Date: April 14, 2006
Creator: Kapila, A K; Schwendeman, D W; Bdzil, J B & Henshaw, W D
Partner: UNT Libraries Government Documents Department

Strategy Plan A Methodology to Predict the Uniformity of Double-Shell Tank Waste Slurries Based on Mixing Pump Operation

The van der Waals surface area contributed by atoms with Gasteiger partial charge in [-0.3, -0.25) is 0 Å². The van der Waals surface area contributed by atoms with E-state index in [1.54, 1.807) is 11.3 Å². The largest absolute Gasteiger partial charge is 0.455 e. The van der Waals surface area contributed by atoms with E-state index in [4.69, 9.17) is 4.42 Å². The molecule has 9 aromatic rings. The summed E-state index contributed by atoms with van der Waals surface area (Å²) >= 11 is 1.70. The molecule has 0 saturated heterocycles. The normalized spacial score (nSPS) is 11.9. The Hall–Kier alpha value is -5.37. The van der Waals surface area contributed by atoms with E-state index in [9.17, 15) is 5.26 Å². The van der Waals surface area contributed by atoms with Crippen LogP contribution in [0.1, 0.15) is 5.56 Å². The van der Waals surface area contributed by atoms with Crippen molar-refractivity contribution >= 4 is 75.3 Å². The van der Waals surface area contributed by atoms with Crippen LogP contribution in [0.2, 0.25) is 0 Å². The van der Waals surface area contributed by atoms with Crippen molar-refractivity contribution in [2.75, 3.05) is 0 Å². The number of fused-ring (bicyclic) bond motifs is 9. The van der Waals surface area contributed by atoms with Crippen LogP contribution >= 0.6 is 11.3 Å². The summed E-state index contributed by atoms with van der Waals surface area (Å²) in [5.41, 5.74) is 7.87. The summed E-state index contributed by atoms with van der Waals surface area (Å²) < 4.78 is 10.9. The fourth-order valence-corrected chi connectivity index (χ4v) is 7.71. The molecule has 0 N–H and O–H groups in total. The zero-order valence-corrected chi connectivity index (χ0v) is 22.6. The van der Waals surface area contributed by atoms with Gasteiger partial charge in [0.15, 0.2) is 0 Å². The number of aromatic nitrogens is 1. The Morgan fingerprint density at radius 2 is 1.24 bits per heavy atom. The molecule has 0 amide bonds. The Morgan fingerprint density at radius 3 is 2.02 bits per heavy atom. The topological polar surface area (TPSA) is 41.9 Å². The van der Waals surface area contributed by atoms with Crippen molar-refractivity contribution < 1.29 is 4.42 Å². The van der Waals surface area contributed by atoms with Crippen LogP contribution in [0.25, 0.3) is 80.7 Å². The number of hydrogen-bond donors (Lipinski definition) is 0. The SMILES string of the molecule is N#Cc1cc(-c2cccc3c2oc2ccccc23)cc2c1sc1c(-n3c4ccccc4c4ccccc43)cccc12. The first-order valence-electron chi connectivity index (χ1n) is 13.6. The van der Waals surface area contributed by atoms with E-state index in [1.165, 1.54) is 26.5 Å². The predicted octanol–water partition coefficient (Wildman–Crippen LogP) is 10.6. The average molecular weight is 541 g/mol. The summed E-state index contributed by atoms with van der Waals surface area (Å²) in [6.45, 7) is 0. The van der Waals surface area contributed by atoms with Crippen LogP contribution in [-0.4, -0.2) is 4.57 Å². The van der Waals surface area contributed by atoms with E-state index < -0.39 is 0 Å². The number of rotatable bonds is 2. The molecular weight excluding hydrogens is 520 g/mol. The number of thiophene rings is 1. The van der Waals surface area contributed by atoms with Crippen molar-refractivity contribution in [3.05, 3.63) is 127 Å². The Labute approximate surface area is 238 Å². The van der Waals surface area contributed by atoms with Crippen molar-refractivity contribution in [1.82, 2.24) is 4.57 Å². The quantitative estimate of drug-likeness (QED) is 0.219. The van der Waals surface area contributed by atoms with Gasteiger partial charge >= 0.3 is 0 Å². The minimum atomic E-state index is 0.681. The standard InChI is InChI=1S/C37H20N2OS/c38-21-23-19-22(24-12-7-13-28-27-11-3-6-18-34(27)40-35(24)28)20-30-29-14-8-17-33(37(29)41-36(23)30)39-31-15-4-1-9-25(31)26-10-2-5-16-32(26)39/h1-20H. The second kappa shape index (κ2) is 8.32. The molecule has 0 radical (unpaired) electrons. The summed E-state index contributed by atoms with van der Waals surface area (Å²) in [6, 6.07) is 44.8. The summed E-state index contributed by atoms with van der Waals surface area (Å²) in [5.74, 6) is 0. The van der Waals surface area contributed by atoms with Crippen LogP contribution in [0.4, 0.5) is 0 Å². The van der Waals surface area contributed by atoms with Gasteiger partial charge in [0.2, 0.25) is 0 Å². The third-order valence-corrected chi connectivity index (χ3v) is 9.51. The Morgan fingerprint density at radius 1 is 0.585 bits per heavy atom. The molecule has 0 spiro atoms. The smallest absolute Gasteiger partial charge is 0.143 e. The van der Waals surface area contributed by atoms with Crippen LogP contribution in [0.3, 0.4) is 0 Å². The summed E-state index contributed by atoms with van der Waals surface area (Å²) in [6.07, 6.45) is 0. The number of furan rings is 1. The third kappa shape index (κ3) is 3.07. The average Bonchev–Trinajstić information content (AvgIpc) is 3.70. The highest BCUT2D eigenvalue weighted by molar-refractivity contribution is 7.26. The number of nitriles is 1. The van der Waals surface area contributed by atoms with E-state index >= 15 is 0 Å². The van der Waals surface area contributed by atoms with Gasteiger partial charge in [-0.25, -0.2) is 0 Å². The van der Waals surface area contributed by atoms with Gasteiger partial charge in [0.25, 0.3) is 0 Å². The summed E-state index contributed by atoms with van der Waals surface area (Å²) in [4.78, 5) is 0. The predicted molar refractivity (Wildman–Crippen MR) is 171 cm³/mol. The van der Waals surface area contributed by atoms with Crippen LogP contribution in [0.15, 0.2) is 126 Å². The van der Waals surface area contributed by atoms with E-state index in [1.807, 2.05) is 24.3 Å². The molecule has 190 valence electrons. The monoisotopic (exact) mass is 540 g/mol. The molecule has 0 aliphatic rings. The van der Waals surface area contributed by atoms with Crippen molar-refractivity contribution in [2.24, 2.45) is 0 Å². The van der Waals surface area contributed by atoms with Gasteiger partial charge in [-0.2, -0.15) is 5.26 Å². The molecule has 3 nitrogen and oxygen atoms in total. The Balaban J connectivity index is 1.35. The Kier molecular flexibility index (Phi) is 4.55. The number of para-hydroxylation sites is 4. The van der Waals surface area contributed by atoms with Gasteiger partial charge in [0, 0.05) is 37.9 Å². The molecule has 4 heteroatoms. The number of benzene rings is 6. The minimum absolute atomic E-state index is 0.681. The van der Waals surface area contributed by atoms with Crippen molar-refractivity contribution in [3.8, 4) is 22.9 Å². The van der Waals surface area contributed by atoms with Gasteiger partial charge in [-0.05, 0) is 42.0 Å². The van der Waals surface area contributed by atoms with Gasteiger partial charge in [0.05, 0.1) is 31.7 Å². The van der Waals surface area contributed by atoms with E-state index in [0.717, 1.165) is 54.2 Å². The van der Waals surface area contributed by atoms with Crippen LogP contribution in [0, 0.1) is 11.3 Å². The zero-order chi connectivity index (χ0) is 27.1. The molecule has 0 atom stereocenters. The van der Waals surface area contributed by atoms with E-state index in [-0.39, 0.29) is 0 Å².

Description: This document presents an analysis of the mechanisms influencing mixing within double-shell slurry tanks. A research program to characterize mixing of slurries within tanks has been proposed. The research program presents a combined experimental and computational approach to produce correlations describing the tank slurry concentration profile (and therefore uniformity) as a function of mixer pump operating conditions. The TEMPEST computer code was used to simulate both a full-scale (prototype) and scaled (model) double-shell waste tank to predict flow patterns resulting from a stationary jet centered in the tank. The simulation results were used to evaluate flow patterns in the tank and to determine whether flow patterns are similar between the full-scale prototype and an existing 1/12-scale model tank. The flow patterns were sufficiently similar to recommend conducting scoping experiments at 1/12-scale. Also, TEMPEST modeled velocity profiles of the near-floor jet were compared to experimental measurements of the near-floor jet with good agreement. Reported values of physical properties of double-shell tank slurries were analyzed to evaluate the range of properties appropriate for conducting scaled experiments. One-twelfth scale scoping experiments are recommended to confirm the prioritization of the dimensionless groups (gravitational settling, Froude, and Reynolds numbers) that affect slurry suspension in the tank. Two of the proposed 1/12-scale test conditions were modeled using the TEMPEST computer code to observe the anticipated flow fields. This information will be used to guide selection of sampling probe locations. Additional computer modeling is being conducted to model a particulate laden, rotating jet centered in the tank. The results of this modeling effort will be compared to the scaled experimental data to quantify the agreement between the code and the 1/12-scale experiment. The scoping experiment results will guide selection of parameters to be varied in the follow-on experiments. Data from the follow-on experiments will be used to ...